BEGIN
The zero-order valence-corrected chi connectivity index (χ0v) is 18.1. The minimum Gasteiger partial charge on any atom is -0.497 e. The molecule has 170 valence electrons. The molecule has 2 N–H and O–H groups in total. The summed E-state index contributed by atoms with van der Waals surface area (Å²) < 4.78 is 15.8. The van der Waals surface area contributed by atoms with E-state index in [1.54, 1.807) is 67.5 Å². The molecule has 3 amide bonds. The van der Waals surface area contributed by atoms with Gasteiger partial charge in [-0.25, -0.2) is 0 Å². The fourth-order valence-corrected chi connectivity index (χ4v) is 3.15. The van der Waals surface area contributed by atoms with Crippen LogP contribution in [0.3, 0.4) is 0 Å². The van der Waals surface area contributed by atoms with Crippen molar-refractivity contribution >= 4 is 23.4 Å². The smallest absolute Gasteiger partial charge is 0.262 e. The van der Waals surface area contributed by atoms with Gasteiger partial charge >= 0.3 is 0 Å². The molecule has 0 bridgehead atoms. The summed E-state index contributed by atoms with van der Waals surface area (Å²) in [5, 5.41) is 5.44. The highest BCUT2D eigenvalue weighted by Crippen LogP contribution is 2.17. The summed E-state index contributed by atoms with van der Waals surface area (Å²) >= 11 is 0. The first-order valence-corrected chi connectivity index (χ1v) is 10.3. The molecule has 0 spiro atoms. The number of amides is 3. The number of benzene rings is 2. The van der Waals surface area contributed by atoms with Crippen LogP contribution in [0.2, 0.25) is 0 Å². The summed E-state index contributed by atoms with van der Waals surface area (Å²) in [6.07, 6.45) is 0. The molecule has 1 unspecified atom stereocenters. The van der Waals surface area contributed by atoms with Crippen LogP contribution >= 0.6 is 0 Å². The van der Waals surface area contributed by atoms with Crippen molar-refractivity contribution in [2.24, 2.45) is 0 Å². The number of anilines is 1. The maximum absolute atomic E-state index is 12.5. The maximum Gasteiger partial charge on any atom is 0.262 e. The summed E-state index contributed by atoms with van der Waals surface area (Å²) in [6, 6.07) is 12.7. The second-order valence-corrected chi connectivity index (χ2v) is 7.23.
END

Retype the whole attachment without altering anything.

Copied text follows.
The zero-order valence-corrected chi connectivity index (χ0v) is 18.1. The minimum Gasteiger partial charge on any atom is -0.497 e. The molecule has 170 valence electrons. The molecule has 2 N–H and O–H groups in total. The summed E-state index contributed by atoms with van der Waals surface area (Å²) < 4.78 is 15.8. The van der Waals surface area contributed by atoms with E-state index in [1.54, 1.807) is 67.5 Å². The molecule has 3 amide bonds. The van der Waals surface area contributed by atoms with Gasteiger partial charge in [-0.25, -0.2) is 0 Å². The fourth-order valence-corrected chi connectivity index (χ4v) is 3.15. The van der Waals surface area contributed by atoms with Crippen LogP contribution in [0.3, 0.4) is 0 Å². The van der Waals surface area contributed by atoms with Crippen molar-refractivity contribution >= 4 is 23.4 Å². The smallest absolute Gasteiger partial charge is 0.262 e. The van der Waals surface area contributed by atoms with Gasteiger partial charge >= 0.3 is 0 Å². The molecule has 0 bridgehead atoms. The summed E-state index contributed by atoms with van der Waals surface area (Å²) in [5, 5.41) is 5.44. The highest BCUT2D eigenvalue weighted by Crippen LogP contribution is 2.17. The summed E-state index contributed by atoms with van der Waals surface area (Å²) >= 11 is 0. The first-order valence-corrected chi connectivity index (χ1v) is 10.3. The molecule has 0 spiro atoms. The number of amides is 3. The number of benzene rings is 2. The van der Waals surface area contributed by atoms with Crippen LogP contribution in [0.2, 0.25) is 0 Å². The summed E-state index contributed by atoms with van der Waals surface area (Å²) in [6.07, 6.45) is 0. The molecule has 1 unspecified atom stereocenters. The van der Waals surface area contributed by atoms with Crippen LogP contribution >= 0.6 is 0 Å². The van der Waals surface area contributed by atoms with Crippen molar-refractivity contribution in [2.24, 2.45) is 0 Å². The number of anilines is 1. The maximum absolute atomic E-state index is 12.5. The maximum Gasteiger partial charge on any atom is 0.262 e. The summed E-state index contributed by atoms with van der Waals surface area (Å²) in [6, 6.07) is 12.7. The second-order valence-corrected chi connectivity index (χ2v) is 7.23.